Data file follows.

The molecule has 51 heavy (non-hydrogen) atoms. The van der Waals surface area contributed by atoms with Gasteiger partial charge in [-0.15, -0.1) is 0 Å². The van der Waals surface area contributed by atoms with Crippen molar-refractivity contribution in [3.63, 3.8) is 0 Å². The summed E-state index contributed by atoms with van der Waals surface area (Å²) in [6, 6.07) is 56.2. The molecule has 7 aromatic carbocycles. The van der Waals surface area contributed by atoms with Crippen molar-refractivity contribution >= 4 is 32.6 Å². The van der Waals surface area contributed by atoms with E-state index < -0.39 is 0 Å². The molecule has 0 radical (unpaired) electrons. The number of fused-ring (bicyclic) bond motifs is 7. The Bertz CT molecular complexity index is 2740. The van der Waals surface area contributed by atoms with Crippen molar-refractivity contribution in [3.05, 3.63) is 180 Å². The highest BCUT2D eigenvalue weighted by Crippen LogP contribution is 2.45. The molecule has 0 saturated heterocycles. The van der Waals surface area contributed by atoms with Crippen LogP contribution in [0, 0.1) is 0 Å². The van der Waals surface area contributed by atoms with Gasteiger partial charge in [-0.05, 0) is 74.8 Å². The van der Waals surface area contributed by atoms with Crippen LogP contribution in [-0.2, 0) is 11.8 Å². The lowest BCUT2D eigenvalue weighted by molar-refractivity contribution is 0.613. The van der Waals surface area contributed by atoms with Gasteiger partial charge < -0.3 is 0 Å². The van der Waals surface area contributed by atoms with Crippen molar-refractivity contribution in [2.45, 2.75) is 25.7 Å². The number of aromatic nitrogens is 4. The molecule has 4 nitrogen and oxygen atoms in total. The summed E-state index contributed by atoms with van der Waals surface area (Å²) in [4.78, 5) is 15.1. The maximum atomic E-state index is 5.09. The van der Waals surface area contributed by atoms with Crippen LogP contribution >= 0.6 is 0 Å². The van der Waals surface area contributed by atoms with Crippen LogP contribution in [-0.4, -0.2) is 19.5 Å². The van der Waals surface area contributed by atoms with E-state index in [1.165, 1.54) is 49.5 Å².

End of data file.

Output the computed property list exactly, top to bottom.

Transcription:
The molecule has 51 heavy (non-hydrogen) atoms. The van der Waals surface area contributed by atoms with Gasteiger partial charge in [-0.15, -0.1) is 0 Å². The van der Waals surface area contributed by atoms with Crippen molar-refractivity contribution in [3.63, 3.8) is 0 Å². The summed E-state index contributed by atoms with van der Waals surface area (Å²) in [6, 6.07) is 56.2. The molecule has 7 aromatic carbocycles. The van der Waals surface area contributed by atoms with Crippen molar-refractivity contribution >= 4 is 32.6 Å². The van der Waals surface area contributed by atoms with E-state index < -0.39 is 0 Å². The molecule has 0 radical (unpaired) electrons. The number of fused-ring (bicyclic) bond motifs is 7. The Bertz CT molecular complexity index is 2740. The van der Waals surface area contributed by atoms with Crippen molar-refractivity contribution in [3.05, 3.63) is 180 Å². The highest BCUT2D eigenvalue weighted by Crippen LogP contribution is 2.45. The molecule has 0 saturated heterocycles. The van der Waals surface area contributed by atoms with Crippen LogP contribution in [0, 0.1) is 0 Å². The van der Waals surface area contributed by atoms with Gasteiger partial charge in [-0.05, 0) is 74.8 Å². The van der Waals surface area contributed by atoms with Crippen LogP contribution in [-0.2, 0) is 11.8 Å². The lowest BCUT2D eigenvalue weighted by molar-refractivity contribution is 0.613. The van der Waals surface area contributed by atoms with Gasteiger partial charge < -0.3 is 0 Å². The van der Waals surface area contributed by atoms with Crippen molar-refractivity contribution in [2.45, 2.75) is 25.7 Å². The number of aromatic nitrogens is 4. The molecule has 4 nitrogen and oxygen atoms in total. The summed E-state index contributed by atoms with van der Waals surface area (Å²) in [4.78, 5) is 15.1. The maximum atomic E-state index is 5.09. The van der Waals surface area contributed by atoms with Crippen LogP contribution >= 0.6 is 0 Å². The van der Waals surface area contributed by atoms with Crippen LogP contribution in [-0.4, -0.2) is 19.5 Å². The van der Waals surface area contributed by atoms with E-state index in [1.165, 1.54) is 49.5 Å².